The Capitalism of Tomorrow: Trade and Immigration

Part 3

Trade and Immigration

It’s finally time to start talking about specific issues, and I’ve decided to start with some of the most important: trade and immigration. But first, why are they important and how are they related?

Trade is important because complete autarky is impossible. Any nation will always be dependent, to some extent, on international trade in order to develop itself, and since we’re dealing with a much smaller nation than the one’s we’re used to, even more so.

Immigration, specifically immigration regulation and enforcement, is equally important as to maintain a nation’s ethnocultural uniformity and allow for its natural growth. Uncontrolled population increase (especially involving members of a different ethnic or cultural background) has major consequences on society, individuals and the economy. The relationship between the two is best described by Hoppe:

“The relationship between trade and migration is one of elastic substitutability (rather than rigid exclusivity): the more (or less) you have of one, the less (or more) you need of the other. Other things being equal, businesses move to low wage areas, and labor moves to high wage areas, thus effecting a tendency toward the equalization of wage rates (for the same kind of labor) as well as the optimal localization of capital. With political borders separating high- from low-wage areas, and with national (nation-wide) trade and immigration policies in effect, these normal tendencies—of immigration and capital export—are weakened with free trade and strengthened with protectionism.” [1]

In short, the more you trade with other nations, the less incentive they have to emigrate to yours. However, when it comes to high-wage areas such as the USA and most of Europe, such incentive is always present, which is why restrictive immigration policies are quintessential.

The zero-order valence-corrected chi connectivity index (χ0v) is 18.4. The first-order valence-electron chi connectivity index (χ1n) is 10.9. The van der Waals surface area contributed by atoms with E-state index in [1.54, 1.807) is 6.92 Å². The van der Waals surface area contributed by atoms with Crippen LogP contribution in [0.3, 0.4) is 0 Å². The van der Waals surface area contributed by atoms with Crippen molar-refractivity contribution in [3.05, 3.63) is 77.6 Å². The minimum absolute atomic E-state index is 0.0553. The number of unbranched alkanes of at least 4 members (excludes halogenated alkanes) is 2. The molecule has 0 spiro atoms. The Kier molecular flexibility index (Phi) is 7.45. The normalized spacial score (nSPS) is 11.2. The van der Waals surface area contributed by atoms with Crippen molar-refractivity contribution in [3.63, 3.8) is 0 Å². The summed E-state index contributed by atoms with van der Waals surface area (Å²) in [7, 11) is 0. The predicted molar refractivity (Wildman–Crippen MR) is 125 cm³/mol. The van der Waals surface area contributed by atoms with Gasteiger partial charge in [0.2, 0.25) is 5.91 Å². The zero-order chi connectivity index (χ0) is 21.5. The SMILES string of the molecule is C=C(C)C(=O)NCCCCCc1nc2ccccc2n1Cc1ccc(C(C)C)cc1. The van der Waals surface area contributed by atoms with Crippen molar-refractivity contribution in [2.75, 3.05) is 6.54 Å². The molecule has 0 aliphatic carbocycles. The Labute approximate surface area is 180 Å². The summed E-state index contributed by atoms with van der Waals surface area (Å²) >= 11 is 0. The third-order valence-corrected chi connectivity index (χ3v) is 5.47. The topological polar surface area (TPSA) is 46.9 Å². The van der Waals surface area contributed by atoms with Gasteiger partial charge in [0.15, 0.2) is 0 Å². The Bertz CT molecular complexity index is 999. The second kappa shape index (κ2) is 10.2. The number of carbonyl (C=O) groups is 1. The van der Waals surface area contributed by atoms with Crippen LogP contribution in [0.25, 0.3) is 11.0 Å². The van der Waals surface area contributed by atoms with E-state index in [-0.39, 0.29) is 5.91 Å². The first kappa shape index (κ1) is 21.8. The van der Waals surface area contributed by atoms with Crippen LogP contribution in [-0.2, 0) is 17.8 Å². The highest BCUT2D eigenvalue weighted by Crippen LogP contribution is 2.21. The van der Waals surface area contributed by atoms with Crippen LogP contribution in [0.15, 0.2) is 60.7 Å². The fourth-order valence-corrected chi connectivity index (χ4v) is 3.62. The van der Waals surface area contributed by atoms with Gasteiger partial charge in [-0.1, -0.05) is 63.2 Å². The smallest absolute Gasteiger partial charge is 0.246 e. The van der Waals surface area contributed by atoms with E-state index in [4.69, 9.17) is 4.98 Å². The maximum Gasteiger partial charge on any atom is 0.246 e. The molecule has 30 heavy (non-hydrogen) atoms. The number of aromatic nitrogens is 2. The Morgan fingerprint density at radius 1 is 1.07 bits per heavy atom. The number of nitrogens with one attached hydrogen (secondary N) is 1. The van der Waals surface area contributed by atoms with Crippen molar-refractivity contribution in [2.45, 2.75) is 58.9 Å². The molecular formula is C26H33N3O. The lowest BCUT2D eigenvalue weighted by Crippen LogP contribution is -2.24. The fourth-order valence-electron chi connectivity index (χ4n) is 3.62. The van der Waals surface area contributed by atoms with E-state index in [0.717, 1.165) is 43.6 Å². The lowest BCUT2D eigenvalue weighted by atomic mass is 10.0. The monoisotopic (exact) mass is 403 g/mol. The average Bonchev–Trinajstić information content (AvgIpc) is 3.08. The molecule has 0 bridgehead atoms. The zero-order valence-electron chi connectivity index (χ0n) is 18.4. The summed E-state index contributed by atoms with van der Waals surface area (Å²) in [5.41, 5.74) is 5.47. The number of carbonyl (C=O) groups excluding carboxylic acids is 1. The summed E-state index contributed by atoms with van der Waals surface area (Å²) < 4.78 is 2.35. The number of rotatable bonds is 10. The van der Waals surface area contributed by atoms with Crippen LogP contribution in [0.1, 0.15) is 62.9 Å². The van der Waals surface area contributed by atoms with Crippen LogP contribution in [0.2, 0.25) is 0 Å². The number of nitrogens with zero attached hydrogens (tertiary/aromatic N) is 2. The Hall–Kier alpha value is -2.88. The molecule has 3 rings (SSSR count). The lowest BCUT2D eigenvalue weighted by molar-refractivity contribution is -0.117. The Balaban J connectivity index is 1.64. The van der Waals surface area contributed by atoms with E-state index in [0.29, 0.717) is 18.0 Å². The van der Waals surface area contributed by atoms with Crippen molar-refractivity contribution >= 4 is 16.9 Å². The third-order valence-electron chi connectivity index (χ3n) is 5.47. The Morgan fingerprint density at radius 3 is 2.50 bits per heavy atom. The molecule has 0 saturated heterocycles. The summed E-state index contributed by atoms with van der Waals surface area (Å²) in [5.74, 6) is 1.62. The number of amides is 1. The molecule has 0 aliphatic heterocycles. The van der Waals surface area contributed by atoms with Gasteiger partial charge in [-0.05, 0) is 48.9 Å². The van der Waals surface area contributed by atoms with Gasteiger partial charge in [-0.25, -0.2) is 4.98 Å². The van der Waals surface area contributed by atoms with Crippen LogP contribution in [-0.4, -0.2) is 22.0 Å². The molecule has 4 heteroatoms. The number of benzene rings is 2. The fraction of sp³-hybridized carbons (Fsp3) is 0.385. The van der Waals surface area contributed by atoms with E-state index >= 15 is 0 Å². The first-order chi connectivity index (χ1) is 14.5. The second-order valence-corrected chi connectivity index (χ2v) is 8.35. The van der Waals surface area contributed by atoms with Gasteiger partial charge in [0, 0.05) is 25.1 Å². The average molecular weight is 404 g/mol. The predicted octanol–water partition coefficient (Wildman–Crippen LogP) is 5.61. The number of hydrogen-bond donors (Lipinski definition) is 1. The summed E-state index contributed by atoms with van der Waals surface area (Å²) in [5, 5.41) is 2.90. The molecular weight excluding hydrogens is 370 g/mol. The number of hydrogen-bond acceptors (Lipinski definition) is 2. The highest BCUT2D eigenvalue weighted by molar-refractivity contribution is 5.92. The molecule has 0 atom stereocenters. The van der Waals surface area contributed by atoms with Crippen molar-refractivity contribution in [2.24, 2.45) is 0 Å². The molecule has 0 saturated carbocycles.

In order to make all of this less abstract, we should refer to the closest contemporary example to the idealistic model of private government being discussed: Liechtenstein. Lichtenstein is a micronation in the Alps, sandwiched between Switzerland and Austria. It has a total area of 160km² and a population of just under 40 thousand. Due to their limited area and resources, Liechtenstein is very open to international trade, being a part of the EEA (European Economic Area) and Schengen Zone.

Liechtenstein hardly has any trade barriers and its deregulated economy and low taxes greatly encourage trade and investment. For reference, Liechtenstein’s standard VAT is less than half of Germany’s (7.7% and 19%, respectively), its income tax ranges from 3 to 24%, a lot lower (and flatter) than Germany’s 1 to 45%. Additionally, Liechtenstein has no estate, gift or inheritance taxes.

Liechtenstein makes up for its vastly deregulated economy by having very restrictive immigration policies. In order to obtain citizenship, one must reside in Liechtenstein for 30 years (you can also be ‘voted in’ by the community you live in after 10 years) or be married to a citizen for 5. These restrictions aim to keep the population growth natural and make sure those who do obtain citizenship are functional and compatible. In order to incentivize natural growth, Liechtenstein offers up to CHF 12.000 in tax deductions for every minor child. This way, they remain among the world’s most prosperous countries while taking in a minimal amount of migrants.

The one caveat worth discussing is that international trade has geopolitical implications. Unrestricted trade does not equate with indiscriminate trade. Nations may (and should) opt out of trade with other hostile nations or regimes. I for one would be against trading with any regimes of public-governance (republics), especially those that constitute an immediate military or ideological threat (e.g. Communists).

The importance of continuous economic growth and technological development cannot be overstated: subsistence is not, in of itself, sufficient for the long-term maintenance of a nation. Those who stagnate will eventually be conquered. Free trade allows for the fastest and least centralized development of techno-capital, and thus is preferable.

Endnotes

  1. Hans-Hermann Hoppe, “The Case for Free Trade and Restricted Immigration”, Mises Institute, https://mises.org/library/case-free-trade-and-restricted-immigration-0 (accessed August 7, 2020).

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